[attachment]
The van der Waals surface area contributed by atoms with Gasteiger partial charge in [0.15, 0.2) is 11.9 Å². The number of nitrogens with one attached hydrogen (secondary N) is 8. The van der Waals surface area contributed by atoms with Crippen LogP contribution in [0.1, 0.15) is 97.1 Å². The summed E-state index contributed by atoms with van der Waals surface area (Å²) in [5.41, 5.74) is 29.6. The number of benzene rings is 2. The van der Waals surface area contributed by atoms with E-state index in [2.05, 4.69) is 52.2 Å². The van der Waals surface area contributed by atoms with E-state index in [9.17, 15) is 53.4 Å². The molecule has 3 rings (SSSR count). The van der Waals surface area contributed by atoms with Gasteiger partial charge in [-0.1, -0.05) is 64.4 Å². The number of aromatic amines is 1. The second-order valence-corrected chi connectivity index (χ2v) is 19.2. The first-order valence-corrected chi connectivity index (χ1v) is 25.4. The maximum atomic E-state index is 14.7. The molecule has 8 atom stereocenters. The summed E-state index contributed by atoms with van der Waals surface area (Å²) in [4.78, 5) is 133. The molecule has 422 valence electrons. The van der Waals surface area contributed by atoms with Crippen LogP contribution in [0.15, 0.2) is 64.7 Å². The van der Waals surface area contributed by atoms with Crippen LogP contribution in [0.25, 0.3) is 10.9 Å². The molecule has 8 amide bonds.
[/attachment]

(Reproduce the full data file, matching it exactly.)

The van der Waals surface area contributed by atoms with Gasteiger partial charge in [0.15, 0.2) is 11.9 Å². The number of nitrogens with one attached hydrogen (secondary N) is 8. The van der Waals surface area contributed by atoms with Crippen LogP contribution in [0.1, 0.15) is 97.1 Å². The summed E-state index contributed by atoms with van der Waals surface area (Å²) in [5.41, 5.74) is 29.6. The number of benzene rings is 2. The van der Waals surface area contributed by atoms with E-state index in [2.05, 4.69) is 52.2 Å². The van der Waals surface area contributed by atoms with E-state index in [9.17, 15) is 53.4 Å². The molecule has 3 rings (SSSR count). The van der Waals surface area contributed by atoms with Gasteiger partial charge in [-0.1, -0.05) is 64.4 Å². The number of aromatic amines is 1. The second-order valence-corrected chi connectivity index (χ2v) is 19.2. The first-order valence-corrected chi connectivity index (χ1v) is 25.4. The maximum atomic E-state index is 14.7. The molecule has 8 atom stereocenters. The summed E-state index contributed by atoms with van der Waals surface area (Å²) in [4.78, 5) is 133. The molecule has 422 valence electrons. The van der Waals surface area contributed by atoms with Crippen LogP contribution in [0.15, 0.2) is 64.7 Å². The van der Waals surface area contributed by atoms with Crippen LogP contribution in [0.25, 0.3) is 10.9 Å². The molecule has 8 amide bonds.